"It is in the name of European values that I want to redirect the construction of the Union," he told supporters in Lorient, Brittany. The none-too veiled reference was to the promise in his manifesto to renegotiate the fiscal treaty by inserting growth alongside rigour. This idea he repeated shortly after in an attack on the decision to subject budget decisions made by individual countries to those made in Brussels: "France deserves respect; it is the French people who should decide on their future, and they alone," Mr Hollande declared. "We need the country to take its destiny into its own hands".
These are strong words and they are aimed at preparing European partners and financial markets of the Socialist candidate's behaviour should he be crowned at France's presidential palace. But at the same time, the message aims to persuade as many electors as possible to transform his first-round success into a final one, pushing his supporters to remain mobilised.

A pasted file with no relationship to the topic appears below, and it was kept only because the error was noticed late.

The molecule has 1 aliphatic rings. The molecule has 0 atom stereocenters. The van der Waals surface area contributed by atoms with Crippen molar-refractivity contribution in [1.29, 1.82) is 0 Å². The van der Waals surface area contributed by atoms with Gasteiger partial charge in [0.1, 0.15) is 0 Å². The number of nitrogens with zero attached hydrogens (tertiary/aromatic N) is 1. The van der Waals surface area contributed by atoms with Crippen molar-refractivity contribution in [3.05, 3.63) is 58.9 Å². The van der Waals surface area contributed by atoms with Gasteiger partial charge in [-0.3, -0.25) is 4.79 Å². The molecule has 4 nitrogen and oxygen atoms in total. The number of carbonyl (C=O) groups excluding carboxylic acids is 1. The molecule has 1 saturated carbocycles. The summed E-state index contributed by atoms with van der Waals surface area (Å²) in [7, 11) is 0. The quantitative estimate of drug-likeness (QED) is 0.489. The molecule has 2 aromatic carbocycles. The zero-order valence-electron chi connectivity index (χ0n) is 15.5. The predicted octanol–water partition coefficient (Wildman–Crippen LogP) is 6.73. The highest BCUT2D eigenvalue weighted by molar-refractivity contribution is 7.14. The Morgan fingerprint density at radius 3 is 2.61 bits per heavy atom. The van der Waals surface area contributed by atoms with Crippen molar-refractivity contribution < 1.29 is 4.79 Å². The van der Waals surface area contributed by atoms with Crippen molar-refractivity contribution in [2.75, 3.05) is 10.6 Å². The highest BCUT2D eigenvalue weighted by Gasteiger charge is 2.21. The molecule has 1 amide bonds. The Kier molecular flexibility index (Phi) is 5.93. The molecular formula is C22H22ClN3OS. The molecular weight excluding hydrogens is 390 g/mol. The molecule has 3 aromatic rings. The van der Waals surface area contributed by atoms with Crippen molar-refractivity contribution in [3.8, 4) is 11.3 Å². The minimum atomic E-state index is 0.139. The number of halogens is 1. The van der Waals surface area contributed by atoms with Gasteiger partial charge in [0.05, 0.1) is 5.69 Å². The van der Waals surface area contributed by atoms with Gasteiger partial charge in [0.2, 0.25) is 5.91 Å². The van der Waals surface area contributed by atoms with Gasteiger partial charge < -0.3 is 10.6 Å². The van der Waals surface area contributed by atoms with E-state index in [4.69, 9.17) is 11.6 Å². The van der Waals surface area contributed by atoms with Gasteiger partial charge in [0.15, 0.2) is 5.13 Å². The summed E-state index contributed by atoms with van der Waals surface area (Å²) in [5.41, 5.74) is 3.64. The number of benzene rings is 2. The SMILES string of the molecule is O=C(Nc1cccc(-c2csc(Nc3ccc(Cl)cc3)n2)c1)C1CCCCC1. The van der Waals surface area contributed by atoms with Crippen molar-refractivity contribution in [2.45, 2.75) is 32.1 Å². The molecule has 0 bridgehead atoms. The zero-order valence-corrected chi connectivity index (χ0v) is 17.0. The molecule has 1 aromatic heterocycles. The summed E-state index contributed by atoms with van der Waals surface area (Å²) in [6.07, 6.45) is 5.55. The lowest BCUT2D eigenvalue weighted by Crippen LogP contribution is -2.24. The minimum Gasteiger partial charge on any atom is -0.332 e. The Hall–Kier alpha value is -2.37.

The response from financial markets was immediate: the phantom of crashing indexes repeatedly evoked by Sarkozy appears to have come true today - at least in part. Despite a paradoxically mild level of loss on the Paris stock market (down by 2.83%), most markets suffered on a day made more nervous by a government crisis in Holland. (ANSAmed).